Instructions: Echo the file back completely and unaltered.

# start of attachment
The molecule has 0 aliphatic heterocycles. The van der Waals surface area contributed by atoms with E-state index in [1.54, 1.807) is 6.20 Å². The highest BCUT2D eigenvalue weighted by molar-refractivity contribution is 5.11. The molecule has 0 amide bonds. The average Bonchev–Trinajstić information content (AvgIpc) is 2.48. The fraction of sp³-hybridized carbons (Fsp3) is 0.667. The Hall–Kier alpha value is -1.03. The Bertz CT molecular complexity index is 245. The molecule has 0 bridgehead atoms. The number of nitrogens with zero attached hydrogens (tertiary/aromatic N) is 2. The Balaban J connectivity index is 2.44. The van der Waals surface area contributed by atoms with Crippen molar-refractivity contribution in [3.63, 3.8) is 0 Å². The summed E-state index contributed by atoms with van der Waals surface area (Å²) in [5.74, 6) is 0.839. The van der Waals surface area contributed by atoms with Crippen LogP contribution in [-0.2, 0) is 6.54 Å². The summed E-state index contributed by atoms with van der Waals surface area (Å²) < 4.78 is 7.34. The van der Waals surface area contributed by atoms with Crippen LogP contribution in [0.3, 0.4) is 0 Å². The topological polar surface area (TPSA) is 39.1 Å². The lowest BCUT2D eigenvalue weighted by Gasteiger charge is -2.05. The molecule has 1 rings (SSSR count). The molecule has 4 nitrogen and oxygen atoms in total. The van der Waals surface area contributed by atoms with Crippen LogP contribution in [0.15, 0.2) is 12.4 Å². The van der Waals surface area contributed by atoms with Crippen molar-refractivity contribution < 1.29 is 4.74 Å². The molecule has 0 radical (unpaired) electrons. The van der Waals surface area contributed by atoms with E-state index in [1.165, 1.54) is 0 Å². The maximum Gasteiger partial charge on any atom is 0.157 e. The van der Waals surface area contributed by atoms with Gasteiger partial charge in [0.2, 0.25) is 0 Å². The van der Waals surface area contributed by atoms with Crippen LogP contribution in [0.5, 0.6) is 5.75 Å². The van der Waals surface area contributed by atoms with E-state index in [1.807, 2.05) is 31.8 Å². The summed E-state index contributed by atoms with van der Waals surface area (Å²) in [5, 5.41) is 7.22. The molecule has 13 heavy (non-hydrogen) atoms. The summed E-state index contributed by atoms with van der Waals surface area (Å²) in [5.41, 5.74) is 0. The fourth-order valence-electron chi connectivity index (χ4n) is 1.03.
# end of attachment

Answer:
The molecule has 0 aliphatic heterocycles. The van der Waals surface area contributed by atoms with E-state index in [1.54, 1.807) is 6.20 Å². The highest BCUT2D eigenvalue weighted by molar-refractivity contribution is 5.11. The molecule has 0 amide bonds. The average Bonchev–Trinajstić information content (AvgIpc) is 2.48. The fraction of sp³-hybridized carbons (Fsp3) is 0.667. The Hall–Kier alpha value is -1.03. The Bertz CT molecular complexity index is 245. The molecule has 0 bridgehead atoms. The number of nitrogens with zero attached hydrogens (tertiary/aromatic N) is 2. The Balaban J connectivity index is 2.44. The van der Waals surface area contributed by atoms with Crippen molar-refractivity contribution in [3.63, 3.8) is 0 Å². The summed E-state index contributed by atoms with van der Waals surface area (Å²) in [5.74, 6) is 0.839. The van der Waals surface area contributed by atoms with Crippen LogP contribution in [-0.2, 0) is 6.54 Å². The summed E-state index contributed by atoms with van der Waals surface area (Å²) < 4.78 is 7.34. The van der Waals surface area contributed by atoms with Crippen LogP contribution in [0.3, 0.4) is 0 Å². The topological polar surface area (TPSA) is 39.1 Å². The lowest BCUT2D eigenvalue weighted by Gasteiger charge is -2.05. The molecule has 1 rings (SSSR count). The molecule has 4 nitrogen and oxygen atoms in total. The van der Waals surface area contributed by atoms with Crippen LogP contribution in [0.15, 0.2) is 12.4 Å². The van der Waals surface area contributed by atoms with Crippen molar-refractivity contribution < 1.29 is 4.74 Å². The molecule has 0 radical (unpaired) electrons. The van der Waals surface area contributed by atoms with E-state index in [1.165, 1.54) is 0 Å². The maximum Gasteiger partial charge on any atom is 0.157 e. The van der Waals surface area contributed by atoms with Gasteiger partial charge in [0.2, 0.25) is 0 Å². The van der Waals surface area contributed by atoms with Crippen LogP contribution in [0.5, 0.6) is 5.75 Å². The van der Waals surface area contributed by atoms with E-state index in [1.807, 2.05) is 31.8 Å². The summed E-state index contributed by atoms with van der Waals surface area (Å²) in [5, 5.41) is 7.22. The molecule has 13 heavy (non-hydrogen) atoms. The summed E-state index contributed by atoms with van der Waals surface area (Å²) in [5.41, 5.74) is 0. The fourth-order valence-electron chi connectivity index (χ4n) is 1.03.